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What kind of pressure does propane have at -40? Natural gas has a boiling point that is extremely low(−260 °F) but propane's boiling point is -43.6 °F. It seems you'd have to have a heated tank, or an extremely well insulated buried tank in the North Country to be able to get any pressure out of it in the dead of winter.
 

Brent S

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Let me toss my 2 cents worth in now...off grid energy production is expensive - no2 ways around that. #1. The first thing you should do is to find ways to minimize your need for electricity. As someone mentioned, heating a house with electricity generated by PV cells is a waste - scratch that off the list. Do you have a clothes dryer? I have not used one in 20 years. You can scratch that off the list. Hot water can be done with propane and a good solar pre-heater. Scratch that one off the list. Dish washer?? Really? I have a washing machine that is not automatic, but only requires a 300 watt motor to use it - overall electricity is proportionally lower, as is water usage. I could not do without a/c but if you landscape carefully, you will need less and less electricity to cool your house. The nice thing about a/c is that while you use more electricity to cool a house down on hot days, you also generate more electricity on those hot days. You generate the electricity for the a/c but you don't have to store it because it is used automatically...but then you might have to store some for the night. And how well insulated is your home? Do you have a way to change all ceiling lighting into 5v or 12v or some other form of dc? saves electricity. So, number 1, you reduce your need. #2. You change the time you need electricity. If you are home all day, you can do the wash while the sun is shining. The more tasks you do while the sun is shining, the smaller the battery pack you will need. Prepare all of your food during the day. Charge all of the batteries during the day. #3, related to #2 - is there some other form of energy you can use? I am going to set up a weather station on my property because the wind is very strong and consistent after dusk. If I can get a windmill to create the energy for tasks that I MUST do at night, that means I don't need a battery pack for that - or at least, not a very big one.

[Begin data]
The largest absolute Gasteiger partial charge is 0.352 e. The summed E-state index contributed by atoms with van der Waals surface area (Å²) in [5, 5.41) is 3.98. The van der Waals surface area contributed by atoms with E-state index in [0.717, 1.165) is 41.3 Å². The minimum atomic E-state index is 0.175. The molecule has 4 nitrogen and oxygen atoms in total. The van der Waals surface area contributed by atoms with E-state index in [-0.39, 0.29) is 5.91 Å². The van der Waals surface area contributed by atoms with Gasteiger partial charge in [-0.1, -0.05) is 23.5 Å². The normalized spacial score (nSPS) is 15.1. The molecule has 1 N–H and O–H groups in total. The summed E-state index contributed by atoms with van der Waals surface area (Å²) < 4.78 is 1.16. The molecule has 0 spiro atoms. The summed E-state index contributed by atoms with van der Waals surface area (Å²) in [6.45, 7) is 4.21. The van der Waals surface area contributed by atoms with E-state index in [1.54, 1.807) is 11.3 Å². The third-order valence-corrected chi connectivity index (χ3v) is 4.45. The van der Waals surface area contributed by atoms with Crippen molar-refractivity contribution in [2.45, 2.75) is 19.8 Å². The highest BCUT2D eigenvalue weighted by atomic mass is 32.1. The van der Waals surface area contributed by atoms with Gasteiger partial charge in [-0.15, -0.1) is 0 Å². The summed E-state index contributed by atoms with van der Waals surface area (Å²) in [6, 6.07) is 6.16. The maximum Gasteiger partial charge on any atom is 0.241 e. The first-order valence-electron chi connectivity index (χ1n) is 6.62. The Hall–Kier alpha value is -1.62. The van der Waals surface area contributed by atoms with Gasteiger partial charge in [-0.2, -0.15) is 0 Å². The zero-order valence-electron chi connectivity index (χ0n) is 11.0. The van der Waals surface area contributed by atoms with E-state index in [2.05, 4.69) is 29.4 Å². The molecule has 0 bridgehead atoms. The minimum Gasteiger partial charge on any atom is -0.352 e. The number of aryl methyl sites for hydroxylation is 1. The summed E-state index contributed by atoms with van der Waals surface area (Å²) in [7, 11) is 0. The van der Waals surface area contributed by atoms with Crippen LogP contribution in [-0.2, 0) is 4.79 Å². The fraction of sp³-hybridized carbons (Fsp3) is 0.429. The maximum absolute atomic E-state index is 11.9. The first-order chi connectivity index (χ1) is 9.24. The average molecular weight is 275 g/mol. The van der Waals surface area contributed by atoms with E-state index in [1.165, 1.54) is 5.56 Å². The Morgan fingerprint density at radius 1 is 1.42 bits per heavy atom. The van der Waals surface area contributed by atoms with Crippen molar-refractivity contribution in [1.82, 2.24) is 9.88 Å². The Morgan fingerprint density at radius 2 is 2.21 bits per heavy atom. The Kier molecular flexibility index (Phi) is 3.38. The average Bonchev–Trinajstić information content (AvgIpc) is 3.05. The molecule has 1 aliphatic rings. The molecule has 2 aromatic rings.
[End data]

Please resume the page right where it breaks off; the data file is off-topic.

No doubt, reducing your consumption is just as important as the production of electricity. Unless your loaded with disposable income. Everyone in your household needs to be on board with being aware of how to minimize use which is likely going to be an issue for me here...
 

TexasFreedom

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I'll toss in my $0.02, speaking from experience. I've got about $25k into my system, 8kW solar. Grid tie-only as designed (did it 5-10 years ago). It was all DIY. For maybe $5k I can make it off-grid-ready (I've got most of those parts sitting around, just not connected). I regularly have $5-10k in new batteries that rotate through, so that part is good-to-go. But all of this was installed with sweat equity, you can double the costs if yo are paying someone to do the work.

Rule of thumb. Expect to spend $4-5 per watt for off-grid solar if you DIY. Call it $8-10 / watt for turn-key installation. On average through the year, expect 5 hours nationwide per day of usable output. So if you install 1,000 watts of solar, you'll get 5,000 watts out of it. Not near that in Seattle, and more than that in Texas. There will be inefficiencies, and as much as 30% of that power can get wasted via those inefficiencies.

When you are looking at what it can run, look at the annual expected power usage of a device. Let's say a fridge says it'll cost $150 per year at 12 cents / kilowatt-hour. Again, more $$ in Texas, less in Minnesota. The power they use will be $150 / $0.12 = 1250 kilowatt-hours. That is 1,250,000 watt-hours. Your solar panel needs for just this fridge will be 1,250,000 / 365 days / 5 hours/day = 685 watts of solar. Allow for some inefficiencies, consider nothing less than 900 watts. And being in Texas, I'd bump that up to 1200-1500 watts of solar. Add up all the things you want it to run, factor how long each runs per day (fridge runs 24/7)... let me give a second example for that.

OK, let's say you want some light. You want 10 bulbs, 15 watts each, to run for 4 hours per day. Power usage is 15 watts x 10 bulbs x 4 hours = 600 watt-hours per day. If you get 5 hours/day of sun, that means you need 600 / 5 = 120 watts of solar. Round that up to 150 watts of solar for inefficiencies. I hope this helps. Solar is not cheap.
 

Brent S

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So far I have about 6k in my system Which has a 4000w inverter with 1000AH of battery. That includes The solar mounts, panels, dual 60amp chargers and all wires and connectors and breakers. I also have 11 extra panels included in that cost, which will be used in my other two systems. The Main costs were 2500 for 20 200w panels and 10 100AH batteries for 2000. The other things like breakers, panels and connectors add up but nothing compared to the power generation and storage. I have Learned a lot since starting this project. If you just do a grid tied system you can save a lot of money. That’s good. The money comes from the off grid side in the inverter and batteries. The main reason I didn’t go with grid tied was I want this as a backup if the grid goes down. Grid tied produces greener energy which is great but doesn't help when the grid goes down.
My plan was to work on some connections today but after working a lot of hours this week I haven’t managed to get motivated to do much of anything yet and it’s 4pm now! I’m still waiting on some breakers anyways....